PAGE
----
Say it In the courtroom, as the recordings of the girls were played back, we could hear that they begged and screamed, everyone was in tears.
While you just sat there.
I asked myself, "How is that possible? Does this woman feel nothing?" How much effort does it take to do that? To not show sorrow.
I know now that you do feel things, that you can empathise with Melanie's mother's pain.
A lot was going on that night.
Young people everywhere.
Parties on the beach.
It was warm.
Look at that.
Fifteen years old.
I mean, even with everything her mother no longer has, she has this.
I had to give up my daughter there and then, and no one cared whether I wanted a picture or not.
I was shackled when I gave birth.
My hands, left and right.
I had just enough room with the chains on my legs to prop them up.
The two officers looked at me as though I was birthing the devil.
I kept screaming at them.
And when it was over, the midwife just took her off.
Not a single glance at my baby.
Can you imagine that? Sounds awful.
No shit.
Give me a photo, and I'll say it.
This will never end.
Karl! [LUDWIG.]
If you go in there, you'll fuck up everything you've worked for.
Twenty years, you've been living with this, now.
Let her do it.
[TENSE MUSIC PLAYING.]
Thank you.
[KELLER.]
Ms.
Hartmann? It's weird.
For a moment, I forgot that we weren't alone.
You just said you were forced to give up your daughter at birth.
In Berlin, there are mother-and-child cells.
Didn't they offer you one like that where you could be with Maria? At least for three months, until they could be certain that adoption was the right option for her? They were afraid I'd do something to her or use her as a hostage.
- What about your relatives? - Who? Mark's parents didn't believe the child had anything to do with him.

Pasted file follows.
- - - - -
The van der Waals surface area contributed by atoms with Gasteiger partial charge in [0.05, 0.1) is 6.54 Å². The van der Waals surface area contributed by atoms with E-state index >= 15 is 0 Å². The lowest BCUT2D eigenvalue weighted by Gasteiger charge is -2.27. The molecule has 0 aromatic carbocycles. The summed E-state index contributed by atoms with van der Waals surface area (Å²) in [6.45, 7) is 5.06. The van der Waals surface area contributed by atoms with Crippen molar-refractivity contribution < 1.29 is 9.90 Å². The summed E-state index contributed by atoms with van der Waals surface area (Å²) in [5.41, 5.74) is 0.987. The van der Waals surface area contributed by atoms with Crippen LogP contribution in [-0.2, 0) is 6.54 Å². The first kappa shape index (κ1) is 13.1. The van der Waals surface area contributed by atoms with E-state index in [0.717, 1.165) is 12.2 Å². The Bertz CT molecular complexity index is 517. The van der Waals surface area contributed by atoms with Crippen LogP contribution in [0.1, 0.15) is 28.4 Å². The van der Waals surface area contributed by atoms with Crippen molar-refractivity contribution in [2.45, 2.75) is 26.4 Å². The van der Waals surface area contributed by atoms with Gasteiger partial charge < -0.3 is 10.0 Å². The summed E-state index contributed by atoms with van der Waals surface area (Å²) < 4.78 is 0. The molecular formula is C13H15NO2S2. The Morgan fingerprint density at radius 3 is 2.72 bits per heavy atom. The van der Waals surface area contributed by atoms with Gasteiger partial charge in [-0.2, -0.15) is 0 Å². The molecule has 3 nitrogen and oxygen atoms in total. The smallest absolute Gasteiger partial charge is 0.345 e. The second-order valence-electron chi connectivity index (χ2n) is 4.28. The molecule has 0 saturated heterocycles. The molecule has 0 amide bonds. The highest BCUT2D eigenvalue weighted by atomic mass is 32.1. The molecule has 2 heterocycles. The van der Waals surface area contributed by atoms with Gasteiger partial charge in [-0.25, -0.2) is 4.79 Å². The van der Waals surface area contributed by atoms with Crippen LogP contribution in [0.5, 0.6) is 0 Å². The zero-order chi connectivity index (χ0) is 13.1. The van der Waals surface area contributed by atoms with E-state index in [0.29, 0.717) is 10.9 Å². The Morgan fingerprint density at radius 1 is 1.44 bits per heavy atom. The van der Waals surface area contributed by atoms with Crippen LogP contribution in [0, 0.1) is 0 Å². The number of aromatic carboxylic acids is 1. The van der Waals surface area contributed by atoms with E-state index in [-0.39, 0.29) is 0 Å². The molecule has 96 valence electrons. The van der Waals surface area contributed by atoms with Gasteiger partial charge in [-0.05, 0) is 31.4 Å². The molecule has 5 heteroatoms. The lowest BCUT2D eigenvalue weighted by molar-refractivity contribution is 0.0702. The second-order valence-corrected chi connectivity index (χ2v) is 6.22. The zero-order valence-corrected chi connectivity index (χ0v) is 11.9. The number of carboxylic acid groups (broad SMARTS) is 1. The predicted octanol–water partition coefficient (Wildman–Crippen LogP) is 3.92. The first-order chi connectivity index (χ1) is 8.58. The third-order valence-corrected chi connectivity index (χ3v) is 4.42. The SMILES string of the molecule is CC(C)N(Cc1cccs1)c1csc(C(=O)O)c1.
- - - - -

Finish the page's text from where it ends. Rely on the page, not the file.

Foster family? Are you listening? I'm not saying any more.
One photo, that's the deal.
Why was your daughter's adoption accepted by you, when you think all of this is so unfair? Because I was being fucked over.
I was 25 years old, facing a murder sentence, meaning a lifetime in jail at the very least.
I was on the front page of every newspaper.
And then one evening, Schulz came with a woman from the adoption agency and talked at me for hours until I broke down and finally signed the fucking paper to give away my own child.
Everyone asks why Ms.
Hartmann has a problem with him.
He had my child taken from me.
[KELLER.]
Schulz convinced you to do it? [HARTMANN.]
With exactly the same lines as you.
What do you think you would have done? You had no right to do that.
What do you have to say about it, Proska? You should at least say sorry.
Yeah I'm sorry, Ms.
Hartmann.
I didn't know that.
Please spare me.
I mean it.
I'm truly sorry.
It's what it is, and I'm who I am.
Just give me the photo.
I can't do that.
Why? I'll start being honest with you.
I cannot say that I care or have any understanding for you.
If we spent more time together, then maybe.
But I want to be honest with you.
We don't have a photo.
We don't know anything about your daughter.
- You were lying.
- Yes.
And Schulz, too.
The whole time.
And I'm sorry for that.
We have nothing, and it's likely we'll never find anything.
You told me she was good.
And you told us you knew where Melanie was buried, but you don't.